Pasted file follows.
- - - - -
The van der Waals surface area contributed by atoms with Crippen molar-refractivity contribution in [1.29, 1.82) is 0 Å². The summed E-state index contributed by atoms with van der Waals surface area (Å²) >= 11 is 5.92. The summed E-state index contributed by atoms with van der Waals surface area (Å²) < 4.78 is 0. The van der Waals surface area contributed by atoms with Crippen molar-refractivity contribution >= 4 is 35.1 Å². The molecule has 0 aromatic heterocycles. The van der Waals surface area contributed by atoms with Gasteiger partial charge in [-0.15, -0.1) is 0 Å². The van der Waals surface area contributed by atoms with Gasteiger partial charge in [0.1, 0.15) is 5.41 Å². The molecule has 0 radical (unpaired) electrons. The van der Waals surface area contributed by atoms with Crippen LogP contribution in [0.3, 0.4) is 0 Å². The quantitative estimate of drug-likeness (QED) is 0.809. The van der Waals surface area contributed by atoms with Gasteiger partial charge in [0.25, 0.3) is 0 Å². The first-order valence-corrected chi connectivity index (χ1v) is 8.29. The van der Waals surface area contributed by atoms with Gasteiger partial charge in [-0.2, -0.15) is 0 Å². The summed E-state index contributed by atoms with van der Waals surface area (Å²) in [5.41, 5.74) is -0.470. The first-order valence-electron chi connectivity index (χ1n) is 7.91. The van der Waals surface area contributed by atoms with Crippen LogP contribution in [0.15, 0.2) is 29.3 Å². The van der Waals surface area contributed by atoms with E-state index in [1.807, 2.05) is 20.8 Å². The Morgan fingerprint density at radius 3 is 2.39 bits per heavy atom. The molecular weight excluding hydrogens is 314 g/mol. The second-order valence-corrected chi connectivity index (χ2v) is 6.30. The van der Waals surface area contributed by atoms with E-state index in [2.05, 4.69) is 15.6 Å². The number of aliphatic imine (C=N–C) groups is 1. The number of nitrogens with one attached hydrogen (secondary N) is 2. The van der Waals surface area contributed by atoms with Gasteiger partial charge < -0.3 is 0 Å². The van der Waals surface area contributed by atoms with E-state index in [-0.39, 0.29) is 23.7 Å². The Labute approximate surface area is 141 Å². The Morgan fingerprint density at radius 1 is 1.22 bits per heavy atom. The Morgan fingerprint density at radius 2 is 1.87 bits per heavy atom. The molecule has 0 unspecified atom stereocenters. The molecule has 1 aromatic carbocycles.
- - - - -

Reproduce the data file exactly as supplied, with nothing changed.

The van der Waals surface area contributed by atoms with Crippen molar-refractivity contribution in [1.29, 1.82) is 0 Å². The summed E-state index contributed by atoms with van der Waals surface area (Å²) >= 11 is 5.92. The summed E-state index contributed by atoms with van der Waals surface area (Å²) < 4.78 is 0. The van der Waals surface area contributed by atoms with Crippen molar-refractivity contribution >= 4 is 35.1 Å². The molecule has 0 aromatic heterocycles. The van der Waals surface area contributed by atoms with Gasteiger partial charge in [-0.15, -0.1) is 0 Å². The van der Waals surface area contributed by atoms with Gasteiger partial charge in [0.1, 0.15) is 5.41 Å². The molecule has 0 radical (unpaired) electrons. The van der Waals surface area contributed by atoms with Crippen LogP contribution in [0.3, 0.4) is 0 Å². The quantitative estimate of drug-likeness (QED) is 0.809. The van der Waals surface area contributed by atoms with Gasteiger partial charge in [0.25, 0.3) is 0 Å². The first-order valence-corrected chi connectivity index (χ1v) is 8.29. The van der Waals surface area contributed by atoms with Gasteiger partial charge in [-0.2, -0.15) is 0 Å². The summed E-state index contributed by atoms with van der Waals surface area (Å²) in [5.41, 5.74) is -0.470. The first-order valence-electron chi connectivity index (χ1n) is 7.91. The van der Waals surface area contributed by atoms with Crippen LogP contribution in [0.15, 0.2) is 29.3 Å². The van der Waals surface area contributed by atoms with E-state index in [1.807, 2.05) is 20.8 Å². The Morgan fingerprint density at radius 3 is 2.39 bits per heavy atom. The molecular weight excluding hydrogens is 314 g/mol. The second-order valence-corrected chi connectivity index (χ2v) is 6.30. The van der Waals surface area contributed by atoms with E-state index in [2.05, 4.69) is 15.6 Å². The number of aliphatic imine (C=N–C) groups is 1. The number of nitrogens with one attached hydrogen (secondary N) is 2. The van der Waals surface area contributed by atoms with Gasteiger partial charge < -0.3 is 0 Å². The van der Waals surface area contributed by atoms with E-state index in [-0.39, 0.29) is 23.7 Å². The Labute approximate surface area is 141 Å². The Morgan fingerprint density at radius 1 is 1.22 bits per heavy atom. The Morgan fingerprint density at radius 2 is 1.87 bits per heavy atom. The molecule has 0 unspecified atom stereocenters. The molecule has 1 aromatic carbocycles.